We need to survey the land before we try to build something on it. Unfortunately we grow up with the pressure to believe something as quickly as possible so we often build shaky convictions on unsure foundations. So what do we do once we’ve made this mistake?

Well, that’s easy. Just try. Just think. Be humble and be willing to change some convictions. Retrace your steps and start again from square one. Reset. That’s easy. The problem is: what do we do with others?

Well, that’s also easy. Absolutely nothing. We can argue and we can defend our positions thoughtfully, but at the end of the day if a person doesn’t want to think, they can’t be made to.

So I will not be able to fulfill my wish to objectively discuss land-surveying strategies in the near future. But I can suggest this: review your beliefs. Every once in a while, retrace your steps and go back to the beginning. “Why do I want to believe this?” “What invested interested to I have?” “Why would I want to believe or not believe this?” Watch how people discuss the issues that concern you and you might be surprised.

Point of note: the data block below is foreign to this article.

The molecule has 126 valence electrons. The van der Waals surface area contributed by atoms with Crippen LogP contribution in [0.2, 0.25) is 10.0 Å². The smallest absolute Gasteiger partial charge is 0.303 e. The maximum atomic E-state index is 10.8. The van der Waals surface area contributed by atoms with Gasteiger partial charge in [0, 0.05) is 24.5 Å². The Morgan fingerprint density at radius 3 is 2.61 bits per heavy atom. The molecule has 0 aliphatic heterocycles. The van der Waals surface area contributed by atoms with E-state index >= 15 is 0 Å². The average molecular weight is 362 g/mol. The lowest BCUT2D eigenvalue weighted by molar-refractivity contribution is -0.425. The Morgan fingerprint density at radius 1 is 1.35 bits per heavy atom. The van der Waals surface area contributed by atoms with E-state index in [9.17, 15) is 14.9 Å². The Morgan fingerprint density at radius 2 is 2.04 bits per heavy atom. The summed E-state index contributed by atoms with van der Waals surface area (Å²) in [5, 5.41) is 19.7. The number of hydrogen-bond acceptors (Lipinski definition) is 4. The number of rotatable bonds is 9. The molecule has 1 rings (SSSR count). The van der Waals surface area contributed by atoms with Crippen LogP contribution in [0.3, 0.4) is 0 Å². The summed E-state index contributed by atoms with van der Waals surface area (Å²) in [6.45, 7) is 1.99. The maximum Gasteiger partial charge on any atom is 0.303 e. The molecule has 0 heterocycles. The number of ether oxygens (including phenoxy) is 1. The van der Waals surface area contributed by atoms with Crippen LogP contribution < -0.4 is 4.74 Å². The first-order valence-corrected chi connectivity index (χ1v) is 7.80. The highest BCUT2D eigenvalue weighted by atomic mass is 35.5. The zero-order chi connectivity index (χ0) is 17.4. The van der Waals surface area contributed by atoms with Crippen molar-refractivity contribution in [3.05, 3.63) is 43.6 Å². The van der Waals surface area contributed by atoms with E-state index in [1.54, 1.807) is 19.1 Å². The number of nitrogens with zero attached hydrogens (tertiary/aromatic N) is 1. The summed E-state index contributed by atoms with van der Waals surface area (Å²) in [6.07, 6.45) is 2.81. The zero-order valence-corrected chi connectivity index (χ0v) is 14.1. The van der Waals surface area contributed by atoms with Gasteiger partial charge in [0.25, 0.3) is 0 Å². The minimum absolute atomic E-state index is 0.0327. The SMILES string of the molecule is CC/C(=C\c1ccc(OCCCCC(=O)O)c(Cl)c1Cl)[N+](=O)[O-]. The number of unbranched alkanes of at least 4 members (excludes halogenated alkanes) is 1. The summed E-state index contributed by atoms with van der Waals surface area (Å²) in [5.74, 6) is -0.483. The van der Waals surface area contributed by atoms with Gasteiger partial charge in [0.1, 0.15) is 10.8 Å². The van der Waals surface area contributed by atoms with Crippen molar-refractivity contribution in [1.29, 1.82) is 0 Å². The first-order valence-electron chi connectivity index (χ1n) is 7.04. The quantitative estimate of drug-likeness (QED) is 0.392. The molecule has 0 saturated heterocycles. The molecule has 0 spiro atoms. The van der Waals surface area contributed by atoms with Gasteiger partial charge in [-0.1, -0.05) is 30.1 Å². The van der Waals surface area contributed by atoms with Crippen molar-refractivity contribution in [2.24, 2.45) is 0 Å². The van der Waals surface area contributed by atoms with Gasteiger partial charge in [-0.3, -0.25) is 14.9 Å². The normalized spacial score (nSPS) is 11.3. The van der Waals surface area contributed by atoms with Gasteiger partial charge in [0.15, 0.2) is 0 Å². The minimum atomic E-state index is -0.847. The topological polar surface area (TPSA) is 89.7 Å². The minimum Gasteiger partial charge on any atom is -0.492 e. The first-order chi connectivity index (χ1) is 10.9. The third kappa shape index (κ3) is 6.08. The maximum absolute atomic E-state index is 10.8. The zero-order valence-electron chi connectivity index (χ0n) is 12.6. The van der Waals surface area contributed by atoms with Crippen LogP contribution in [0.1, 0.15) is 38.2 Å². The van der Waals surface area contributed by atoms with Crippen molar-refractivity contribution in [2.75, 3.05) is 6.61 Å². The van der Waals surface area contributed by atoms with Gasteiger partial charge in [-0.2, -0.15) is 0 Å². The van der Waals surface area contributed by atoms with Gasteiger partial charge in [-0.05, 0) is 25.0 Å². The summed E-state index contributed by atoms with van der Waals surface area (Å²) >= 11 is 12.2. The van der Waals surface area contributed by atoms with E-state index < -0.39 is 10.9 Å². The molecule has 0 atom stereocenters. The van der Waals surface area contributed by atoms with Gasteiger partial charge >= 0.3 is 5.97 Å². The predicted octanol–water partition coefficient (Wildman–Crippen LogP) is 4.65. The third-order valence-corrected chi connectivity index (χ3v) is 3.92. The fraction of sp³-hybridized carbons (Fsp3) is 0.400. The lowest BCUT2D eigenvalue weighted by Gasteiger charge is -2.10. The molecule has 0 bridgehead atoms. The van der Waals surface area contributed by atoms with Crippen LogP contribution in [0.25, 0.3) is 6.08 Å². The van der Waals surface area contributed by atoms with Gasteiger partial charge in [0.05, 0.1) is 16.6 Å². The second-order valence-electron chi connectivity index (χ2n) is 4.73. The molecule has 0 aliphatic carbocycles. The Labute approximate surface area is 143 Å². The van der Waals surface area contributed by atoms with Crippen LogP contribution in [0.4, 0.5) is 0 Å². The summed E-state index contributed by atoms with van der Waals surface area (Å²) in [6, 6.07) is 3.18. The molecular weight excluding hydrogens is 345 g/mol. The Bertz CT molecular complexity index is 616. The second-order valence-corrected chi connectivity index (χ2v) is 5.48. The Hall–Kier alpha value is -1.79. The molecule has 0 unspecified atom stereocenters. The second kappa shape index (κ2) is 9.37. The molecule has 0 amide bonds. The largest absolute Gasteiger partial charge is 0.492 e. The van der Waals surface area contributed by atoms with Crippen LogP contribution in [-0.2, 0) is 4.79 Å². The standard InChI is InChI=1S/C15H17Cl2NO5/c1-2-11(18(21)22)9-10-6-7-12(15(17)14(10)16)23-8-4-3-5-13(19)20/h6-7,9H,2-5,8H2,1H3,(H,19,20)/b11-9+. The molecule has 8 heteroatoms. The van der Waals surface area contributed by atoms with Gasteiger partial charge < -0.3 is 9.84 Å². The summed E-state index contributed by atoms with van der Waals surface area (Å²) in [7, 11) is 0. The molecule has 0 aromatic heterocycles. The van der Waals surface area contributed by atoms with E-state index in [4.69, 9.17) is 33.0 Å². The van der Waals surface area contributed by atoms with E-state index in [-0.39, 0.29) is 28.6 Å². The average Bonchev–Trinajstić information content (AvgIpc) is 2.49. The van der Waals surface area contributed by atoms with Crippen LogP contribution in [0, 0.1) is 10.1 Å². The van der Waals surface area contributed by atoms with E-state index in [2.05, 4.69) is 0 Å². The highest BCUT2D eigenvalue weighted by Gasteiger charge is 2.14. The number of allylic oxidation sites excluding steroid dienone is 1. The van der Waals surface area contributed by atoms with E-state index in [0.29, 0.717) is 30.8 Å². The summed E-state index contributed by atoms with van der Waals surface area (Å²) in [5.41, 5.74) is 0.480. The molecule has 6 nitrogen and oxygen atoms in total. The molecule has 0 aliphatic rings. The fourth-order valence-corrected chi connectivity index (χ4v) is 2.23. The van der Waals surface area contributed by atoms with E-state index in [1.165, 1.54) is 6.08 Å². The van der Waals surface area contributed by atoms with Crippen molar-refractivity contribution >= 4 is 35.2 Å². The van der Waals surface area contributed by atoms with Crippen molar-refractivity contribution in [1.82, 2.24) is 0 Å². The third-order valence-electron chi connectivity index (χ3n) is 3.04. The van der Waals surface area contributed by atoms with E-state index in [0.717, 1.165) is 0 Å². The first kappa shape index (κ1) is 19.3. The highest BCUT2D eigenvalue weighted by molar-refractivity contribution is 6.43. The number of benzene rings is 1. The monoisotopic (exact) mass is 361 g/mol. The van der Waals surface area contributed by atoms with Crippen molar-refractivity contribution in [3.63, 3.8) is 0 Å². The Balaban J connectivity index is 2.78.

And don’t disagree with me cuz I’m right about everything.

Home is Not Where The Heart Is

I recently moved and I’ve been thinking a lot about the idea of ‘home’.

As our lives change, we call lots of different places home. There are places we’ve never heard of that we might come to call home later on. There are places we used to call home that are now strange to us. Over the summer I moved back in with my parents and despite the familiarity of my childhood bedroom, I had the sense that I was supposed to be somewhere else.

During university, my school campus felt like home. Now I’m living in a basement apartment in the same city and it’s beginning to feel like home. Home moves around. It’s not an actual place but an attribute that we give. And the ability to make that attribution follows us wherever we go.

I guess home is really something that we carry around inside us and eventually project outside when we’re ready. Then when we move we take it with us. It does tend to drag a bit behind, though.

Now I’ll fight the temptation to end this update with a cheesy take on “home is where the heart is.” I don’t think that’s true. Home isn’t where the heart is, it’s something about the heart itself. But let me contrast this thought with another. There’s also a sense in which everywhere I go I feel like I’m not home. Christians are supposed to live “in the world, but not of it” with a sense that everything in this life is a prelude to something coming. A car is not a home but something that gets you home. This life is sort of a vehicle.

So I am both finding myself perpetually at home in one sense and perpetually in transit in another sense. On the one hand, that sounds like a contradiction. On the other hand, I might say that I like where I am and I like where I’m going.